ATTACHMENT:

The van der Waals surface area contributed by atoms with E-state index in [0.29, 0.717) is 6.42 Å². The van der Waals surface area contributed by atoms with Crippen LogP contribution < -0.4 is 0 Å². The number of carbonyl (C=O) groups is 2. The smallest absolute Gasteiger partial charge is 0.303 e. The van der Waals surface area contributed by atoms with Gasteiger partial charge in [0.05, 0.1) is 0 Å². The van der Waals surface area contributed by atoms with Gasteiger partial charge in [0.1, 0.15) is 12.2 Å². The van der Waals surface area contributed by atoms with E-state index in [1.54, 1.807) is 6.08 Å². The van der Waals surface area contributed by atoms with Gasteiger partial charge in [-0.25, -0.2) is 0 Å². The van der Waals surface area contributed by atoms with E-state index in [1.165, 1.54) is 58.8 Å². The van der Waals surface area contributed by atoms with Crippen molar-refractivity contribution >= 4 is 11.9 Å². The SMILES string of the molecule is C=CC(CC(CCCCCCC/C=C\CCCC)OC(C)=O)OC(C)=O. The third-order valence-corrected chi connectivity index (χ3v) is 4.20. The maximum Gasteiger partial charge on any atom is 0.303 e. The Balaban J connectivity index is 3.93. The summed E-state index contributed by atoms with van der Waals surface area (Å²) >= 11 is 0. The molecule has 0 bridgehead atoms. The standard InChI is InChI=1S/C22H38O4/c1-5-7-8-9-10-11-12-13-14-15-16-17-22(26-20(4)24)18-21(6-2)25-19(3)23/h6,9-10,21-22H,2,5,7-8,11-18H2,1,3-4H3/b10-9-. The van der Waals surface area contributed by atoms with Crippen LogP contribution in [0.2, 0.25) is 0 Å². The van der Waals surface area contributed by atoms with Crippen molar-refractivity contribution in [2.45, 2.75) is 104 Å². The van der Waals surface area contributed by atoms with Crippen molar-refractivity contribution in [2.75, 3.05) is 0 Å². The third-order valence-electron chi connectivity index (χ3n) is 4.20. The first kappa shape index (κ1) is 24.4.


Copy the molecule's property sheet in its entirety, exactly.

The van der Waals surface area contributed by atoms with E-state index in [0.29, 0.717) is 6.42 Å². The van der Waals surface area contributed by atoms with Crippen LogP contribution < -0.4 is 0 Å². The number of carbonyl (C=O) groups is 2. The smallest absolute Gasteiger partial charge is 0.303 e. The van der Waals surface area contributed by atoms with Gasteiger partial charge in [0.05, 0.1) is 0 Å². The van der Waals surface area contributed by atoms with Gasteiger partial charge in [0.1, 0.15) is 12.2 Å². The van der Waals surface area contributed by atoms with E-state index in [1.54, 1.807) is 6.08 Å². The van der Waals surface area contributed by atoms with Gasteiger partial charge in [-0.25, -0.2) is 0 Å². The van der Waals surface area contributed by atoms with E-state index in [1.165, 1.54) is 58.8 Å². The van der Waals surface area contributed by atoms with Crippen molar-refractivity contribution >= 4 is 11.9 Å². The SMILES string of the molecule is C=CC(CC(CCCCCCC/C=C\CCCC)OC(C)=O)OC(C)=O. The third-order valence-corrected chi connectivity index (χ3v) is 4.20. The maximum Gasteiger partial charge on any atom is 0.303 e. The Balaban J connectivity index is 3.93. The summed E-state index contributed by atoms with van der Waals surface area (Å²) >= 11 is 0. The molecule has 0 bridgehead atoms. The standard InChI is InChI=1S/C22H38O4/c1-5-7-8-9-10-11-12-13-14-15-16-17-22(26-20(4)24)18-21(6-2)25-19(3)23/h6,9-10,21-22H,2,5,7-8,11-18H2,1,3-4H3/b10-9-. The van der Waals surface area contributed by atoms with Crippen LogP contribution in [0.2, 0.25) is 0 Å². The van der Waals surface area contributed by atoms with Crippen molar-refractivity contribution in [2.45, 2.75) is 104 Å². The van der Waals surface area contributed by atoms with Crippen molar-refractivity contribution in [2.75, 3.05) is 0 Å². The third-order valence-electron chi connectivity index (χ3n) is 4.20. The first kappa shape index (κ1) is 24.4.